Mrs. Roosevelt continued, “Well, one of the first things we must do is remove all the art depicting the War of 1812. That would be a horrible gaffe.”
The President reached down to stroke Fala’s silky ears. “Yes, dear.” The dog wagged her tail, then hoping for more bacon.
“I think we can keep the Revolutionary war paintings. But perhaps take down President Washington.”
“Washington? Keep him up—Churchill has high respect for the Founding Fathers, so I’ve read. And even if he doesn’t, Washington’s still our first President.” Franklin looked at Eleanor over the wire rims of his spectacles. “He’s a guest, yes—and now our ally—but we’re going to be negotiating quite a few things while he’s here. Might not be a bad idea to remind him who won the Revolutionary War.” He slipped a morsel of bacon to Fala, who wagged her tail in appreciation.
“But why didn’t you tell me, Franklin? And I can’t find Mrs. Nesbitt anywhere. What are we going to serve on such short notice? She’s a mediocre enough cook as it is. If only I’d known….”
“Now, Eleanor, all that little woman would do even if she were here, is to tell Fields what we can tell him ourselves right now.” He looked to his butler. “Fields, have your staff prepare the bedrooms for the Prime Minister and some of his party. And if you see Mrs. Nesbitt, tell her to find Mrs. Roosevelt. We’ll need dinner for twenty at eight, maybe nine.”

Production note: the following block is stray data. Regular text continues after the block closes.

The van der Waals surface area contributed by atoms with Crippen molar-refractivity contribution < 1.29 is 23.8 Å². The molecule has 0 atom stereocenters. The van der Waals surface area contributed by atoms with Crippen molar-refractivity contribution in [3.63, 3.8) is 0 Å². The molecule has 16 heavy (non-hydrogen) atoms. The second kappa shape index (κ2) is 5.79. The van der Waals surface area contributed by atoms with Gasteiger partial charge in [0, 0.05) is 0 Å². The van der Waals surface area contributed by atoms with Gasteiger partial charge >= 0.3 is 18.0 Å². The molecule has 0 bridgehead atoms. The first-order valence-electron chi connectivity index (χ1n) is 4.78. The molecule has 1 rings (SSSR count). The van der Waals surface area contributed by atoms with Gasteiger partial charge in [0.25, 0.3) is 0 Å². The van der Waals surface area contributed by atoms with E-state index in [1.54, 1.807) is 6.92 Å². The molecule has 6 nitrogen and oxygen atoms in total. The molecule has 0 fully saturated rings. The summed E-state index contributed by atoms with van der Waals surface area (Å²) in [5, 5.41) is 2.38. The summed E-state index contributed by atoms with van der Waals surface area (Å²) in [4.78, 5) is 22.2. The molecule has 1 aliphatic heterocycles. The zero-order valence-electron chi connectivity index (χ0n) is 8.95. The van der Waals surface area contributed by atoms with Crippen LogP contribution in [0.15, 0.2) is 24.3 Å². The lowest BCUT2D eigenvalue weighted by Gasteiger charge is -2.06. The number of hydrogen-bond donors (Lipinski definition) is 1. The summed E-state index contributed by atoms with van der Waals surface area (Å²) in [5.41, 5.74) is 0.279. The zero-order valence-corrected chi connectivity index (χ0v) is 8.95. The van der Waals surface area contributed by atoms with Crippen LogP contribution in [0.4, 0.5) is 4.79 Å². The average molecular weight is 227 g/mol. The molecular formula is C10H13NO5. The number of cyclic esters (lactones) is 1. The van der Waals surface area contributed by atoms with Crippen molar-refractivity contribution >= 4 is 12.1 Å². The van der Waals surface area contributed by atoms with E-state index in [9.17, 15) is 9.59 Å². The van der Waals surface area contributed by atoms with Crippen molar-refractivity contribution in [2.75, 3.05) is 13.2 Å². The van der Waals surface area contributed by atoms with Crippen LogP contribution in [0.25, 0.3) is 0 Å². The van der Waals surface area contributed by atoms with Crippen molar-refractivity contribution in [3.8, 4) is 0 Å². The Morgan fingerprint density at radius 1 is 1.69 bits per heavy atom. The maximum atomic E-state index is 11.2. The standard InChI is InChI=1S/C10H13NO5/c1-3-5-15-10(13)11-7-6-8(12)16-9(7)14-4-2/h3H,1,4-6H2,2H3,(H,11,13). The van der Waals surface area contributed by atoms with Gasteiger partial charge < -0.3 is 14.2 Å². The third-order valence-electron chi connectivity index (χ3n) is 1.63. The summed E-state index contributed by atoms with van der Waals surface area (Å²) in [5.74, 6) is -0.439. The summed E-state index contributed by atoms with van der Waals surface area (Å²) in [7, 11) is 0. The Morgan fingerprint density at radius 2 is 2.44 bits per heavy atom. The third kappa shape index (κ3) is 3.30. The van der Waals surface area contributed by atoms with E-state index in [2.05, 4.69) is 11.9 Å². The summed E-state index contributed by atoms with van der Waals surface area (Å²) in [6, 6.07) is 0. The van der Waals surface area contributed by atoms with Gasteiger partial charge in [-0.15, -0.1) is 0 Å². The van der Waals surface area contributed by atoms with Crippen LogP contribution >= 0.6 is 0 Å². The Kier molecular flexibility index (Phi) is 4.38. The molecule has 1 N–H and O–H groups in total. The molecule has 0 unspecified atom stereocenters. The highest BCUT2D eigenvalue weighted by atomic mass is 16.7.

Eleanor blinked. “My word, Franklin, I don’t think you realize how much work a visit from a foreign dignitary takes! And with Tommy on Christmas vacation, Blanche didn’t show up for work today. She didn’t even call—it’s not like her.”
“I’m sure she’s fine. And let the staff take care of everything. It’s their job.”
Mr. Fields had waited. “Anything else, Sir? Ma’am?”
“Thank you. That’s all,” said the President. Fields left, his tread heavy on the hall floors.
“As First Lady, it all reflects on me. And in addition to my column, I have a press conference today—”
“I know you’ll do a bang-up job, Babs.”